Chaotic scenes have played out in South Africa's Free State province, where farmers have taken to the streets after two brutal slayings that have sparked national outrage.
Farmers with "Boer Lives Matter" banners stormed a court in the town of Senekal and fired shots as they tried to force their way into cells holding two murder suspects.
A police riot van was also tipped over and set alight as thousands gathered outside the Senekal Magistrate Court in the Free State overnight.
It was there that murder suspects Sekwetje Isaiah Mahlamba, 32, and Sekola Piet Matlaletsa, 44, were set to appear before a judge.
They are accused of killing 21-year-old farm manager Brendin Horner, who was tied to a pole and tortured before being repeatedly stabbed and then strangled on remote farmland outside the town of Paul Roux on Friday.
In a separate attack 290km away, a female farm manager was sexually assaulted and strangled by two gunmen at her farm.
And, in a third incident, a gang of nine attackers allegedly threatened to rape a farmer's young children if he didn't co-operate.
The string of attacks on white farmers has stoked fury and led to tense scenes on the streets of Senekal.
Police spokesman Brig Motantsi Makhele told TimesLive an "unruly group" of farmers stormed the court building and demanded the suspects be handed over to them.
He said the group damaged court property while forcing their way to the cells.
"Two shots were fired from this group but no one was injured," he said. "Thus far the situation is tense but under control."
The large group were carrying placards that read "Remember their names" and "Enough is enough".
Brig Makhele told local media that victim Brendin Horner failed to arrive home after finishing work. He was reported missing and his body found at 6am the next day.
Chantel Kershaw, 44, was ambushed by two armed men as she helped load a lawnmower on to a truck, The Sun reports.
They then held her down and strangled her in the garage of her farm at Delmas, east of Johannesburg, before pistol-whipping her mother, 65-year-old Greta Spiers.
Spiers was restrained as the farm was looted and a maid locked in a bathroom before the offenders fled the scene in the family's white Chevrolet station wagon.
Local neighbourhood watch farmers forced the stolen vehicle off the road in a high-speed chase after being alerted by Spiers and captured the suspects.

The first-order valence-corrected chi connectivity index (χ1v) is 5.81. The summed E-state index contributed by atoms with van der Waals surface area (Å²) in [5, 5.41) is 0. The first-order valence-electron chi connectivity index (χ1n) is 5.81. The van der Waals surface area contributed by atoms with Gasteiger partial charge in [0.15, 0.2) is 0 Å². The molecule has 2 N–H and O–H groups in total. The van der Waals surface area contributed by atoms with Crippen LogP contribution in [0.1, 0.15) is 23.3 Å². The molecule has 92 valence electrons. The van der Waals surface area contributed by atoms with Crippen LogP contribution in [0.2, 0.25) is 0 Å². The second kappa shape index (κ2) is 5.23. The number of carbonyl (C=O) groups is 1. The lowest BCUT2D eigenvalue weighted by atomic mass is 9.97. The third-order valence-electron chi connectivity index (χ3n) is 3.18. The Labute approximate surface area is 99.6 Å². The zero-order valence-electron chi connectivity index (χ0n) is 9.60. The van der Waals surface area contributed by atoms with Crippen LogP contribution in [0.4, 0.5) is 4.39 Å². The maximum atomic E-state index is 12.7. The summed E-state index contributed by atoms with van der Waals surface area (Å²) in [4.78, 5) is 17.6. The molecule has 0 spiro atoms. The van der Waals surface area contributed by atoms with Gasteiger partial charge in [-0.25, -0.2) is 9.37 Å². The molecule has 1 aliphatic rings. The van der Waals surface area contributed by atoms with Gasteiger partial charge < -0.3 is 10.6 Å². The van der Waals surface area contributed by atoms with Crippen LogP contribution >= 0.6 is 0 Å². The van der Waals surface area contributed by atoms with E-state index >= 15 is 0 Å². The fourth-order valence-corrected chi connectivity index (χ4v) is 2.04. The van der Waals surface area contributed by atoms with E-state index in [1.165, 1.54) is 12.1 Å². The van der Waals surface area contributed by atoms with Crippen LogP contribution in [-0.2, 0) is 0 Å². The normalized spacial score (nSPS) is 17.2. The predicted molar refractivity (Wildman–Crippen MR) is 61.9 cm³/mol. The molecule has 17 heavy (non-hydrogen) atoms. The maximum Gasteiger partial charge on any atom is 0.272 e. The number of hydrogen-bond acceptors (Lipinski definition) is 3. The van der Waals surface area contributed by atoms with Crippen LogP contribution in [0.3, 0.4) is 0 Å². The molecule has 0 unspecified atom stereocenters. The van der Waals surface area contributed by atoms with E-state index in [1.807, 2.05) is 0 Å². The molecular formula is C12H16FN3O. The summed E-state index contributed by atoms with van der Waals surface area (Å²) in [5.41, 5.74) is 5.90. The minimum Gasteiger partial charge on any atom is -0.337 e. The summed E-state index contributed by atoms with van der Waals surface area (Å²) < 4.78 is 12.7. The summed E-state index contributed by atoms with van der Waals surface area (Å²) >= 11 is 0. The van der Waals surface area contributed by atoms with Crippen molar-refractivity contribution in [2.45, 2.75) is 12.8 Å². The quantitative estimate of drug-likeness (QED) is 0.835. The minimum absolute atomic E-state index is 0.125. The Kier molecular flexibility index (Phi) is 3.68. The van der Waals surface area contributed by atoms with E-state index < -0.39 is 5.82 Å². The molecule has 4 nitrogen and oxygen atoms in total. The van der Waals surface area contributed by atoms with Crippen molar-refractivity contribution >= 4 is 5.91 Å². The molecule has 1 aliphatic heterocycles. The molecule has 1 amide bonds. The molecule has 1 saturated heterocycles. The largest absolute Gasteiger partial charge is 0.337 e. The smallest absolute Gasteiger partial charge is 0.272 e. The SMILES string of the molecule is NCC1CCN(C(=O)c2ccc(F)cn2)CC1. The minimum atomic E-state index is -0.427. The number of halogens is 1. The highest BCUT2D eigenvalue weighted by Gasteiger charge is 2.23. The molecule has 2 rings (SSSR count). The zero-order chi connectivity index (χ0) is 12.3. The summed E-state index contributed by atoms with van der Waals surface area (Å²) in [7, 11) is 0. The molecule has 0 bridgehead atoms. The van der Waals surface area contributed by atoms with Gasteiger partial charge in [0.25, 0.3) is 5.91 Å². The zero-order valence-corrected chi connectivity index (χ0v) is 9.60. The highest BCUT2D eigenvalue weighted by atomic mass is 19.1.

A worker at the farm who was stripped and tied up by the armed raiders was later arrested after the mobile phone numbers of the two arrested men were found in his phone.
The three men appeared before Delmas Magistrate Court charged with armed robbery, theft and murder. They were refused bail and have been remanded in custody for trial.
In the third incident, Paul da Cruz, his wife and four children – three girls and one boy aged between 6 and 18 – were attacked on their farm in Westonaria in Gauteng on Friday morning.
Da Cruz told Netwerk24 his children and his wife were threatened with rape and he wanted them to undergo trauma counselling as soon as possible.
Agricultural strategist Dr Jaco De Villiers has described the latest murders as part of a "war against food production" in the country and said Horner's murder was "slaughter".
He told TimesLive: "How do you murder someone and hang him on a pole for everyone to see? This was a clear message to all farmers. Farm killings have to stop right now."
Dr Jane Buys, safety and risk analyst of Free State Agriculture, told the paper: "The senseless killings cannot be allowed with the brutality in which they are executed.
"It is not clear what the motive for this murder is. There cannot be any justification for killing a person who provides food security. Something has to be done to stop it."
Pressure group Agri SA said that on average a farm where a farmer is violently attacked will be abandoned for up to five years until someone takes it on and restarts production.
It said that means dozens of workers and dependants losing their livelihoods.
AfriForum spokesman Marius Muller said the farmers need better police protection.
"This is yet another dark day in the history of South Africa for farmers and those with small holdings and the murder of these two farmers was totally unnecessary," Muller said.
"These were both premeditated and horrific attacks on innocent farmers who look after and care for their workers and whose jobs may now be put in jeopardy by these murders."
Each day in South Africa an average of 60 people are murdered. An average of 75 farmers are murdered in the country each year.
- Additional reporting by Jon Rogers and Jamie Pyatt from The Sun